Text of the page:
Manchester United: Why Cleverley, Evans and Welbeck Must Shine This Season
Manchester United have a Britain-can-make-it look about them nowadays.
Tom Cleverley, Jonny Evans and Danny Welbeck are three of the club's future generation, and all three are homegrown and proud—some of the UK's finest.
They have each had shining moments for the club, but United fans will be hoping that their greatest days still lie ahead.
To say there is great pressure on Tom Cleverley's shoulders would be no exaggeration.
He has long been touted as Paul Scholes' natural successor—the roaming playmaker who bridges the gap between defence and attack.
Granted, there is justification in the similarities, especially in comparing him to the Scholes of old who played all over the pitch and was capable of banging in close to 20 goals a season.
But it is time for Cleverley to relinquish the role of the free-wheeling subordinate.
It must be this season in which he proves himself worthy of taking over the reins of the United midfield from Scholes, who will almost certainly not play beyond next May.
He will have the perfect dueling partner in Shinji Kagawa, too.
Both suit the other's game perfectly, playing the kind of zippy passes that made United such a dominant force in the early parts of last season.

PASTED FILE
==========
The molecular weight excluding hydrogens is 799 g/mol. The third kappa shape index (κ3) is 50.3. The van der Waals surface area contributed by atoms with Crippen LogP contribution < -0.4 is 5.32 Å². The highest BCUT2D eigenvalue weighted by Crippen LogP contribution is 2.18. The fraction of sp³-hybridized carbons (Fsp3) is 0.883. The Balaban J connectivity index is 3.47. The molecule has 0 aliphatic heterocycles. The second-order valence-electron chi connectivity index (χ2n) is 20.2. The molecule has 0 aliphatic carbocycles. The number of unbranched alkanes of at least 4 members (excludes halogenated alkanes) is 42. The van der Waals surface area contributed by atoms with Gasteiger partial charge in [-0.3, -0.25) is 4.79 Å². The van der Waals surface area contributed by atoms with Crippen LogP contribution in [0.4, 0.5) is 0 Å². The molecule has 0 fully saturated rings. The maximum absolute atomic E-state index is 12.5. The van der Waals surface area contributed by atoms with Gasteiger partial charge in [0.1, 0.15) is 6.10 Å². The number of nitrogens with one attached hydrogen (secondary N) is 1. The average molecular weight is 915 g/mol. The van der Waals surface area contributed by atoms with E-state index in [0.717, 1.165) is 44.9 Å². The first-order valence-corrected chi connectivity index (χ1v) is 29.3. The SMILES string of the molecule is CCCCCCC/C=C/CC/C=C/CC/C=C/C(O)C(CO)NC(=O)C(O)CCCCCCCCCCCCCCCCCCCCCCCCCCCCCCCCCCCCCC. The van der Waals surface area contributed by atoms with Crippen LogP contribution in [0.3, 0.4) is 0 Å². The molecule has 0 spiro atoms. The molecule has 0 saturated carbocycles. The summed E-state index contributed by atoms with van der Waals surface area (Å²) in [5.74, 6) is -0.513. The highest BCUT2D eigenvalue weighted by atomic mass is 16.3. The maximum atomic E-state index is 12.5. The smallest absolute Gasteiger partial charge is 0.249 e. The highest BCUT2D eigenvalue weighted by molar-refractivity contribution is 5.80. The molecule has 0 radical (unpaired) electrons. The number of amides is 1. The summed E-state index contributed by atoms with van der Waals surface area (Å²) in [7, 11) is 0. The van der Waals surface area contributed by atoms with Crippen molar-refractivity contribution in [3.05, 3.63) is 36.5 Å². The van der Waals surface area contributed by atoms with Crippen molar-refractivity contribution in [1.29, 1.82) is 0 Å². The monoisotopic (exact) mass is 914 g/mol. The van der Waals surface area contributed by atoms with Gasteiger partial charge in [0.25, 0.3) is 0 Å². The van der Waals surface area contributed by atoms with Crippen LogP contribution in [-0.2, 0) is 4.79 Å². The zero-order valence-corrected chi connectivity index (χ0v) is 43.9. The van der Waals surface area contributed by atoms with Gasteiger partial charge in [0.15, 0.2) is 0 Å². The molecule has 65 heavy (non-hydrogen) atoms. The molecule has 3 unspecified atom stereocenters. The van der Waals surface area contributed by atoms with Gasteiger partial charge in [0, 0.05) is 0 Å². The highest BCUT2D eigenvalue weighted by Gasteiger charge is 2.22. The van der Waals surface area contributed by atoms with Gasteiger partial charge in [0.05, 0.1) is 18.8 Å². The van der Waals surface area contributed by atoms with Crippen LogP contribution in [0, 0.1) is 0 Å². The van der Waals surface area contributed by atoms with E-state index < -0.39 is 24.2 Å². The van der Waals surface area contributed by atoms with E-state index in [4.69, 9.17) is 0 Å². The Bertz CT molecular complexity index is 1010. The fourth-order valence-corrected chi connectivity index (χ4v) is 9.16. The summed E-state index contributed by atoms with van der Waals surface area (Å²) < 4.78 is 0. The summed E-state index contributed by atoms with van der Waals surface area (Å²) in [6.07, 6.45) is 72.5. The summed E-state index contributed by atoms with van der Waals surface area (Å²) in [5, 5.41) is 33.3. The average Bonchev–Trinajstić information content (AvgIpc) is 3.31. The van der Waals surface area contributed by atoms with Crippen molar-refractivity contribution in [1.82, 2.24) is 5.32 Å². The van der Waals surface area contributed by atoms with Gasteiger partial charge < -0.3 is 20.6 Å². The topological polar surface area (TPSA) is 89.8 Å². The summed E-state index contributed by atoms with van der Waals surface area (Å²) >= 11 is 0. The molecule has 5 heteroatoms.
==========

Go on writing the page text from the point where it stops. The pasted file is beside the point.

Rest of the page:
If the two can stay fit, fans may not have seen the last of the 8-2 and 5-0 scorelines.
Jonny Evans' path to the United first team hasn't exactly been conventional.
He has faced as much criticism and doubt as anyone currently in the squad, and yet he's persevered, last season becoming a deserved mainstay in the title-chasing team.
In the past, he has been a walking liability—a weak-in-the-air, penalty-surrendering burden in an otherwise reliable group of central defenders.
But with Nemanja Vidic's injury came one last opportunity to shine for the Northern Irishman and, alongside Rio Ferdinand, consequently formed a surprisingly effective partnership.
With United's captain now back and fully fit, Evans will have to make the most of his chances, especially if he wants to be considered Rio Ferdinand's long-term heir apparent.
If he doesn't, Chris Smalling and Phil Jones will be eagerly waiting in the wings.
Danny Welbeck must find it hard not to take Sir Alex Ferguson's pursuit of Robin van Persie personally.
Does it suggest that the United boss isn't yet completely sold on the lanky striker as an automatic first-teamer right now?
He certainly distinguished himself at the recent European Championships, scoring a vital goal for his country and excelling in his all-around play.
His touch and passing are improving with every game, even if his finishing still needs work.
But at United, he still has a way to go.
Next season he must nearly double his previous tally of 12 to solidify his spot in the team—a tall order yes, but a requirement he is certainly capable of fulfilling.
There you have it—three potential keys to the future of Manchester United Football Club.
Sure, their greatest days still lie ahead, but for each, I would suggest that those greatest days begin as soon as possible.
If not, United have always been quick to find an alternative future.
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